Research and fieldwork


Sunbird Foraging Behaviour

Animals often have access to a wide range of information they could use to inform and refine their decisions. They do not however always use it. I am collaborating with Professor Sue Nicolson and master’s degree student Celiwe Ngcamphalala at the University of Pretoria to better understand how and when sunbirds will use taste to inform their foraging decisions and what influences how they choose among differently shaped flowers.

Post-doctoral research, University of St-Andrew
July 2014-Current

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The Role of Cognition in Nest Building

With many similarities to tool use, nest construction is a useful behaviour to study when trying to understand the evolution and nature of physical cognition. I am interested in the role of learning in birds nest building behaviour and what criteria the birds attend to when constructing their nests e.g. the  colour and structure of nest material.

Post-doctoral research, The Healy Lab,University of St-Andrew
April 2012-June 2015

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Cooperative Hunting and Group Decision Making

Interested in the  factors influencing group movements particularly cooperative hunting, I worked with Professor Alan Wilson and colleges  on the CARDyAL project, writing an extensive review on the factors influencing group hunting behaviour and studying the factors influencing movement coordination in flocks of sheep.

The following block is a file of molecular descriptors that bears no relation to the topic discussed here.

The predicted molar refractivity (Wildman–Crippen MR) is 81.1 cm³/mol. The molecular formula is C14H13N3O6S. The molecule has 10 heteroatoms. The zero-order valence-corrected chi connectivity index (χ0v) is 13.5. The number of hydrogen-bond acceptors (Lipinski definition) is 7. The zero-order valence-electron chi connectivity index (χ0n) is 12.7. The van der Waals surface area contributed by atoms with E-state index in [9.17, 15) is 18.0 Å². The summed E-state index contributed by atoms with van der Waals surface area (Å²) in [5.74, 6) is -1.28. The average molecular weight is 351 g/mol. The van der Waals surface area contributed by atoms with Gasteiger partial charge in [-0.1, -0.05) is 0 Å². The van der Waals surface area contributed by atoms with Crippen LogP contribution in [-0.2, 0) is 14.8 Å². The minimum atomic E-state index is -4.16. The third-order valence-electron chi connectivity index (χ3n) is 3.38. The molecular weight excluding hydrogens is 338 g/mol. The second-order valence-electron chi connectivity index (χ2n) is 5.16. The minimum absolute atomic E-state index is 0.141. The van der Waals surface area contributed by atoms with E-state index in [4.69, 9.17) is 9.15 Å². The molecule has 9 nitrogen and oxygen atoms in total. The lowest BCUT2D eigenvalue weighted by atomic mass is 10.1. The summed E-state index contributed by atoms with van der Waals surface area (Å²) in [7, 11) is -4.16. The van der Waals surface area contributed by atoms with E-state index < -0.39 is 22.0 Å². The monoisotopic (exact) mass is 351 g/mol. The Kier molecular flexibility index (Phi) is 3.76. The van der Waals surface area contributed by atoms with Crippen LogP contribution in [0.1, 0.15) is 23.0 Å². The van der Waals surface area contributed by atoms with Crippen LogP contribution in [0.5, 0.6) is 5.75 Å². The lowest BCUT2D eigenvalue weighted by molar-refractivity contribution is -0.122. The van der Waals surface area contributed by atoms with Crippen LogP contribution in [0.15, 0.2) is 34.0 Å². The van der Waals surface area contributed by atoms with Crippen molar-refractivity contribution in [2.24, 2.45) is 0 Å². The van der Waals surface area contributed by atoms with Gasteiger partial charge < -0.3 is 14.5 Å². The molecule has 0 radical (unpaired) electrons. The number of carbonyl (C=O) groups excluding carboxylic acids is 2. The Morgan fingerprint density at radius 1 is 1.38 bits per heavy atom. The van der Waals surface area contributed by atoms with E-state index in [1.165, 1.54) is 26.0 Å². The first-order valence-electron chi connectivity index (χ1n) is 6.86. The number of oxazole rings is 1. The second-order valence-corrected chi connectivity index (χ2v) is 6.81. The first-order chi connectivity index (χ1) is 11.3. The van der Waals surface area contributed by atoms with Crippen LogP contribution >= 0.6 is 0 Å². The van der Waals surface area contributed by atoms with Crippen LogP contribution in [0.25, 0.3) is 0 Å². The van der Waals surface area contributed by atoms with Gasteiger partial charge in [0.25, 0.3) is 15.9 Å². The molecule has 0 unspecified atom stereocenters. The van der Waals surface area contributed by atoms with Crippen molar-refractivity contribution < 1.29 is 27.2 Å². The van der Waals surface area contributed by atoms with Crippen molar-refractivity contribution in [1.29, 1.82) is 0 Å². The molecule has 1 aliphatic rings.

Post-doctoral research, The Structure and Motion Laboratory, Royal Veterinary College, Hatfield, December 2011-April 2012

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Hummingbird Foraging Behaviour

Interested in the economics and ecology of animals’ foraging decisions, I use artificial flowers to investigate the foraging behaviour of Rufous hummingbirds including: their use of taste to decide what to drink and their responses to variation in reward quality (risk-sensitivite choice) and competition from other hummingbirds.

Feeding from board 30b-smaller
Rufus hummingbirds

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To gain more insight into hummingbirds’ foraging ecology I used pollen samples and sightings to identify which wild flowers they visited.

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I also used microsatellite DNA to identify genetic differences among populations breeding either side of the Rocky Mountains.

Doctoral research, The Institute of Evolutionary Biology, University of Edinburgh, Supervisors: Sue HealyJosephine Pemberton and Andy HurlySeptember 2006 – March 2010

In The Field 

Over the last 20+ years I  have amassed a wealth of field experience, working in a variety habitats surveying for and researching a wider range of different species including: North American raptors, burrowing owls, flowers and habitats, sunbirds, weaverbirds, otters, water voles, badgers, salmon, blanding’s turtle, dragonflies, butterflies and moths.



Ferruginous hawk
Burrowing owl
Swainson’s hawk Juv.
Cape weaverbird
Male calliope in hand
Male calliope hummingbird